Comments to the Organization of MISO States Distributed Energy Resources Workshop
Mike Bull, CEE's director of policy and external affairs, presented these comments at the Organization of MISO States workshop on Distributed Energy Resources, hosted by the Wisconsin Public Utilities Institute in early August. The conference leads the discussion of Distributed Energy Resources (DER) within the MISO footprint. Minnesota's e21 initiative unites utilities, consumer advocates, regulators, environmental advocates, and others to develop a 21st century energy system that aligns a financially viable utility business model with evolving customer expectations and policy goals.
Thanks so much for the invitation — I think this has been a terrific day, and I’m humbled to be a part of it.
Before I start, I want to give a quick introduction to Center for Energy and Environment. We’re a nearly 40 year-old clean energy nonprofit headquartered in the Twin Cities, with about 120 or so staff, and a primary focus on energy efficiency. We conduct technical research, deliver a number of efficiency-related programs and services, and work on policy issues that advance the public interest in clean energy and a healthy economy.
Much of what I’m going to say today will be from my perspective as co-director of the Minnesota e21 Initiative, a utility business model stakeholder collaborative that’s been operating since February of 2014.
As we’ve been discussing all day today, the electric industry is changing —
All of that puts a strain on the current regulatory framework and utility business model, and how we deal with that will ultimately impact all of us — utilities, regulators, consumer advocates, clean energy advocates, etc. So I reached out to my friend, Rolf Nordstrom at the Great Plains Institute, to talk about all of this, and together we got the e21 collaborative up and running.
- The grid is becoming more digital and decentralized
- Customers and communities are asking more from their electric utilities
- We’re experiencing historically low natural gas costs, as well as dramatic reductions in the cost of wind and solar
- Our utilities are facing low to flat to sometimes declining load growth
- While at the same time, they’re having to make significant infrastructure investments to maintain reliability, improve environmental performance, and modernize and refresh aging infrastructure
The goal of the Minnesota e21 Initiative is to evolve the regulatory framework of a vertically integrated, fully regulated state like Minnesota to better align a financially viable and more resilient utility business model with meeting increasing customer expectations and evolving public policy goals.
The project has been made possible through funding by the McKnight Foundation.
We drafted a series of white papers in the first phases of e21 covering important topics such as grid modernization, multi-year utility rate plans, performance-based utility compensation and integrating DERs into our integrated resource planning process.
A few things have emerged as common themes:
- One — Proactive, collaborative stakeholder engagement leads to better regulatory outcomes, reducing transaction costs and regulatory risks for participants.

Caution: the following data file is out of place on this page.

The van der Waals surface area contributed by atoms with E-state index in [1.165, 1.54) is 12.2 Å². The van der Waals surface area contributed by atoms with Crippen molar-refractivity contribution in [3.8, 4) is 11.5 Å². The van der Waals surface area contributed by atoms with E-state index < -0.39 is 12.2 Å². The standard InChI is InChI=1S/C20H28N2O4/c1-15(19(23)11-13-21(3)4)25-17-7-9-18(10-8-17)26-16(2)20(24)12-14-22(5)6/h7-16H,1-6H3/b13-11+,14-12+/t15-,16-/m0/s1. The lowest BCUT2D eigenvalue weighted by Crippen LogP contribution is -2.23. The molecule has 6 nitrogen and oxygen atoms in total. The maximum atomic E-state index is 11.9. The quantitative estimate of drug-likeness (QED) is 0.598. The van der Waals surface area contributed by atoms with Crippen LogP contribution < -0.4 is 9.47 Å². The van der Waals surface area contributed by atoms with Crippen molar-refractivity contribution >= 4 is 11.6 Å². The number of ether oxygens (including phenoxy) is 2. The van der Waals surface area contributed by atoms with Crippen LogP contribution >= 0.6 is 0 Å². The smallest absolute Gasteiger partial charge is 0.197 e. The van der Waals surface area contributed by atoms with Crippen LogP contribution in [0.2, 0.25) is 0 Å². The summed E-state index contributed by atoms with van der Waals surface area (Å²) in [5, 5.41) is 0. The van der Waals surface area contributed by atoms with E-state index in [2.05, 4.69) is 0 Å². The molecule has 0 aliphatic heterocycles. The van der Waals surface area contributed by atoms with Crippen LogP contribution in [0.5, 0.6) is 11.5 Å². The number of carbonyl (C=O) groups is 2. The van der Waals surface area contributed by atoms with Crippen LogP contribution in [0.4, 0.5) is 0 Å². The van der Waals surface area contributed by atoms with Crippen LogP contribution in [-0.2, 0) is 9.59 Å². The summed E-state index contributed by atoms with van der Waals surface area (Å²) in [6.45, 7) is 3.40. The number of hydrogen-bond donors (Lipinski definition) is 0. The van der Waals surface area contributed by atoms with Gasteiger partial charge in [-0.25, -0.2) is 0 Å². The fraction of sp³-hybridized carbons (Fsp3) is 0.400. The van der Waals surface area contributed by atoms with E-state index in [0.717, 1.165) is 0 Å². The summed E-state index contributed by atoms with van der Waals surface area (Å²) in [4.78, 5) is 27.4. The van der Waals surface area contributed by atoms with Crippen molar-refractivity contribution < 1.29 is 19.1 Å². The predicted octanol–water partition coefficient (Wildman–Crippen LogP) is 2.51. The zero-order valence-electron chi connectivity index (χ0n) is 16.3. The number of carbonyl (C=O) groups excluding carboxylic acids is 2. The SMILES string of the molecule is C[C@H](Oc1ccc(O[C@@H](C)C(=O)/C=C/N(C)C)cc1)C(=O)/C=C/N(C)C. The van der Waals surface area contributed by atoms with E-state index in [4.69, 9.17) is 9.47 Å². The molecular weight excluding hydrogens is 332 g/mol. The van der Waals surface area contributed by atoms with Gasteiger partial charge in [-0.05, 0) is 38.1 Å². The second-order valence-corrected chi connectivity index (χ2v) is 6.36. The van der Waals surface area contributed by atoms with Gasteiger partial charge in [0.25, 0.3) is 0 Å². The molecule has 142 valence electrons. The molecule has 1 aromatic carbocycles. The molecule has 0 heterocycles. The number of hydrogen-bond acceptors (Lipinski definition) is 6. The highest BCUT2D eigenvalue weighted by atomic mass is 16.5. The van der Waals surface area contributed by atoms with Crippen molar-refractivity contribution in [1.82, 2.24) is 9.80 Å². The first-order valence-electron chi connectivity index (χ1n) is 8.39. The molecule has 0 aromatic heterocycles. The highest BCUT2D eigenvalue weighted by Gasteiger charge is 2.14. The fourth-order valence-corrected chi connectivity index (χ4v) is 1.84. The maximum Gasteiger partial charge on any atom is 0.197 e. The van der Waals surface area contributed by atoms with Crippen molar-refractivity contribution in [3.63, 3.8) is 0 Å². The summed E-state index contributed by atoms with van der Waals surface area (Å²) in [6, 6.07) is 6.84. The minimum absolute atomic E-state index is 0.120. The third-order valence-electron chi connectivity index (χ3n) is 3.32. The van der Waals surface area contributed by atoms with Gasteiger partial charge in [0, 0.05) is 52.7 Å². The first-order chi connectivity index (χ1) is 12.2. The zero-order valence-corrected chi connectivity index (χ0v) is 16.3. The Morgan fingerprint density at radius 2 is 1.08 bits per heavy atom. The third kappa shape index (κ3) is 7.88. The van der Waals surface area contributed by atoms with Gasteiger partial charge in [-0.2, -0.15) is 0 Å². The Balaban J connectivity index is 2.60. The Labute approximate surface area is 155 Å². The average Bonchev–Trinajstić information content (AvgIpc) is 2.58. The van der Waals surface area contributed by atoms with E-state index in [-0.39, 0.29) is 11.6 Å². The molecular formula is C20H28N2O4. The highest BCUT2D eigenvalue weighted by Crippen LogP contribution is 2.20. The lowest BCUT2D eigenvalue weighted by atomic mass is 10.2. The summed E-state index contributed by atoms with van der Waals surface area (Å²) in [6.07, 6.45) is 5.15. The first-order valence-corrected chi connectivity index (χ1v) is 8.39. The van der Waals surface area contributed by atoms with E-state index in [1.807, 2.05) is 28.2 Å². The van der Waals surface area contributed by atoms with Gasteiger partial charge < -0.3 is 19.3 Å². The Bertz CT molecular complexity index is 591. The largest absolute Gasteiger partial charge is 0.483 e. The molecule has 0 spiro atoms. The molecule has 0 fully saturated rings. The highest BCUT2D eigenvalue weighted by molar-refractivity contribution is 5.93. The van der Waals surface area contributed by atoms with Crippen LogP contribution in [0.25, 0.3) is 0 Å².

- Two — Utility financial incentives should be performance-based and align with desired public policy outcomes and customer expectations.
- Three — Regulators must be more supportive of utility innovation and partnerships and, in fact, should be actively encouraging more of that.
- Four — Distributed resources are increasingly important to a more customer-centric grid with more resilient service and more customer options.
- And Five — None of the foregoing will matter if reliability or affordability are jeopardized.
We’re now in a “learning by doing” phase in e21, where we’re focused on a couple of projects. One to capture stakeholder input for an Xcel Energy time of use rate design pilot, and the other to review the financial implications of performance-based utility compensation through a modeling exercise led by Seventhwave and Lawrence Berkeley National Lab.
So that’s an overview of e21. Now I want to share a couple of other thoughts, not as a co-director of e21, but as the Policy Director for CEE. As many of my friends in Minnesota know, I’m an unabashed defender of the regulatory compact — I think that as long as electric utilities are providing top-notch consumer services — investing in infrastructure, maintaining affordable service and providing guaranteed universal access, improving their environmental performance, and undertaking long-range planning for reliable, affordable electric service with dramatically lower carbon emissions — that they should be given the opportunity to succeed as the primary electric service provider to their customers.
However, left to their own devices, neither electric utilities nor their regulators will likely be able to provide the innovation that’ll be necessary to fully address the industry changes that we’re seeing. In my experience, utilities tend to be compliance driven and risk averse, and regulators are, of necessity, more reactive than proactive, responding to ideas that are brought before them.
I think we will find much of the innovation we’re looking for from providers of distributed energy resources and their advocates, and we should encourage our utilities to partner with these folks, to push new ideas and technologies into the utility system, and to help us identify new and better ways to address consumer and system needs. We need to integrate their ideas and technologies into the grid, and to work with and through utilities to innovate and serve utility customers, thereby both maintaining the regulatory compact and continuing to advance the public interest.
And with that, I’ll say thanks and look forward to the conversation with my fellow panel mates.
Great Plains Institute, e21 co-coordinator
Image Credit: By Kaceyageorge via Wikimedia Commons